Don’t forget this part of Ipswich!

WELL done Dr Dan! The MP for Central Suffolk and North Ipswich said what a number of us have felt for some time – that our part of town doesn’t always get the attention it deserves.

The problem is that we have been semi-detached from the rest of Ipswich since the boundary commission decided to split the town before the 1983 general election.

I’ve always felt the constituency was a very strange concoction – some of the most deprived areas of Ipswich lumped in with the most rural parts of Suffolk.

To be fair things now appear to be better than they have done in the past – Dr Dan is often banging the drum for his part of the town and has taken a very active interest in constituents’ flooding problems in Daimler Road and in the efforts of Whitton United to become a real community hub.

However it has often felt that this area of town has had a much lower profile than the rest of Ipswich – possibly because it really doesn’t matter as much when general elections come along.

Central Suffolk and North Ipswich is the safest Conservative seat in the county (and that’s saying something) so the political parties aren’t going to put any effort into there when they really have to fight for votes in the marginal Ipswich seat itself.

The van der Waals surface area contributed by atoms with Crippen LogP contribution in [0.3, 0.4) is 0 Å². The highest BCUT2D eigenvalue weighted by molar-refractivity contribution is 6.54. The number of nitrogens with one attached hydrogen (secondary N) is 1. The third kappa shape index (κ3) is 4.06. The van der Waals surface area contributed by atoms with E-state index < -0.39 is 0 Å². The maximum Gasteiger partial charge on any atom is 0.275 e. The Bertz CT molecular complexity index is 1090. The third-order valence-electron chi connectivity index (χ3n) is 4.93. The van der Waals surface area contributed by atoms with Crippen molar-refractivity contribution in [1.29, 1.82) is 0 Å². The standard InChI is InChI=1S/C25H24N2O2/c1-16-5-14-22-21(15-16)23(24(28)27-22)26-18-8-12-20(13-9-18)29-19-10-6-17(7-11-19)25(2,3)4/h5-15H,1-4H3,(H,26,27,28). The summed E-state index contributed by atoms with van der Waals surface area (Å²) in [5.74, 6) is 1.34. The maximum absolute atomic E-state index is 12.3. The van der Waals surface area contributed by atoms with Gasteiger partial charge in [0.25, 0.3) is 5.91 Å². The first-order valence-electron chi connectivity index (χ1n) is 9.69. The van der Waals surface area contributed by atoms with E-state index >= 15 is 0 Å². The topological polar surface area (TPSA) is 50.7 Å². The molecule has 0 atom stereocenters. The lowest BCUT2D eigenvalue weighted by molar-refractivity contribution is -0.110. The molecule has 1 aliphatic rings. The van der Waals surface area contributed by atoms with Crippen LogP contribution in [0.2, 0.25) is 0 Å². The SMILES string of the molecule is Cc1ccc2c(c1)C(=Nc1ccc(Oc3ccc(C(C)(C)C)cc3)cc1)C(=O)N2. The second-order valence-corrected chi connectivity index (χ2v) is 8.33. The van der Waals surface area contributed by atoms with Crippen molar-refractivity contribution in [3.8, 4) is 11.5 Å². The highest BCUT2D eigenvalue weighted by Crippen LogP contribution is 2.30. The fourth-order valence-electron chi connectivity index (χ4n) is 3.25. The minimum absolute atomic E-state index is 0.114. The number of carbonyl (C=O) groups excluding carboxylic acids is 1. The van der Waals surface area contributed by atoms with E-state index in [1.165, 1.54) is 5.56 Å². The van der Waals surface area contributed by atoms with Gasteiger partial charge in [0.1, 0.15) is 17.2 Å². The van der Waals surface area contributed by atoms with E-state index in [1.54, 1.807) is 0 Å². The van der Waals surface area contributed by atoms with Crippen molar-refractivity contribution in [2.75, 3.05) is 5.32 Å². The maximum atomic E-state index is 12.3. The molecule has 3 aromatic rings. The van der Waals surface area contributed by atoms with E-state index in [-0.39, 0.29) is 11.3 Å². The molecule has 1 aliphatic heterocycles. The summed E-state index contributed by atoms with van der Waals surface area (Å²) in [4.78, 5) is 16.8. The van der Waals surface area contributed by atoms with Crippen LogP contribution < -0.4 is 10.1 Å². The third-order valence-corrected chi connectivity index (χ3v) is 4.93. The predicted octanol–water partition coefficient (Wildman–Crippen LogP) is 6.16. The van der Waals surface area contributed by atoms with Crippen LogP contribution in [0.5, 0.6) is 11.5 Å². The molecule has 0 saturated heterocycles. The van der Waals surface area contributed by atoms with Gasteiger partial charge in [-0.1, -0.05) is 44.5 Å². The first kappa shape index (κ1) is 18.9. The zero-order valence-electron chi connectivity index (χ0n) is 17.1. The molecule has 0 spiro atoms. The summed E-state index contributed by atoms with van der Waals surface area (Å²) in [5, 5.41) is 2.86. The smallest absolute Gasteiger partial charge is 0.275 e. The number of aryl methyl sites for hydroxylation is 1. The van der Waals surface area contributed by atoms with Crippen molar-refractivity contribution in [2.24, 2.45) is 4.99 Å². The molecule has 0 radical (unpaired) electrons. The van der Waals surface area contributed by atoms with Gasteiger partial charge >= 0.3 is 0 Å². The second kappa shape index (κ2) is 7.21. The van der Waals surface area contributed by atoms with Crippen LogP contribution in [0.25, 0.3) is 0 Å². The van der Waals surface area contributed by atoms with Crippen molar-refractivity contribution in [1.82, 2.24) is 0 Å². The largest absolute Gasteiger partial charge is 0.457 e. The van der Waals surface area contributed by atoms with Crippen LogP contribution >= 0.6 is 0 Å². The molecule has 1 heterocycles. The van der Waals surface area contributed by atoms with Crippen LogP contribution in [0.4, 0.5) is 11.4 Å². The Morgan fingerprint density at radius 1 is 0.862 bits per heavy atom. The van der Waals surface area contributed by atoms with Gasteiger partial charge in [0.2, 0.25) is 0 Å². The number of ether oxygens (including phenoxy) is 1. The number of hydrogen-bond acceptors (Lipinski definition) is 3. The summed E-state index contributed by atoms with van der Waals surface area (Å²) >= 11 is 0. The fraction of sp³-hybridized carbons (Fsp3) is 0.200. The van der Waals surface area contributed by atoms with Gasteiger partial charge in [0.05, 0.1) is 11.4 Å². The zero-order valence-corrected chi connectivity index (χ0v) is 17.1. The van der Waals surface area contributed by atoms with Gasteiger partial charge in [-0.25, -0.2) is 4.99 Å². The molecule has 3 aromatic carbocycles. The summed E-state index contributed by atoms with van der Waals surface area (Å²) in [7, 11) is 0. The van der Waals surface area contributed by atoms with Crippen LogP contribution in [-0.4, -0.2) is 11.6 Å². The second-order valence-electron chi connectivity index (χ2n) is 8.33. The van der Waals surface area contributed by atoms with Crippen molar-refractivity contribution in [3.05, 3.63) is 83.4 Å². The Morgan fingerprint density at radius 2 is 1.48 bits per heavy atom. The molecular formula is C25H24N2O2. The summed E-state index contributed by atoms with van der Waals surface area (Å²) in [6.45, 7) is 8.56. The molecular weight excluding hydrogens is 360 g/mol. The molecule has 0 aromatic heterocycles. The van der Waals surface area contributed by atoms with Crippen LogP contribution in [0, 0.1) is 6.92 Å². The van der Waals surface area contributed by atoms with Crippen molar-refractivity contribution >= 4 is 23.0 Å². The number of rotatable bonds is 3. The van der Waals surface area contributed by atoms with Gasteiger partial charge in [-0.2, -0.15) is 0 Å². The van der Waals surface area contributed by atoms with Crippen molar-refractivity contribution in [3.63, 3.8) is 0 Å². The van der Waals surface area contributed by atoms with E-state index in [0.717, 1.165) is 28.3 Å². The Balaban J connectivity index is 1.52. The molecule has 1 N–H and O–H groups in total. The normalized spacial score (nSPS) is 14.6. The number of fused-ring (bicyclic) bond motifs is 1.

Over the last few years we’ve had big developments in the east of town with the arrival of Ravenswood, the new Waitrose/John Lewis, the rest of Futura Park storming ahead, and a new school going up next to Gainsborough Sports Centre.

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On the other side of town we’ve had the park and road closed down, no action on a grand plan to create a new community and develop new football pitches, and generally a lack of any meaningful action.

There are no councillors from the north west of Ipswich on the executive of the borough (Westgate Ward is now in the main town constituency).

So it was good to hear Dr Dan expressing these concerns. The developments on the other side of town are great. People from Castle Hill, Whitton, and Whitehouse will drive across to Waitrose and John Lewis at home on occasions, I’m sure.

But it is vital that those of us who live in one of the “lost wards,” as I have heard leading councillors refer to the north west of town, aren’t totally forgotten when the borough starts looking at future community facilities and improvements for its citizens.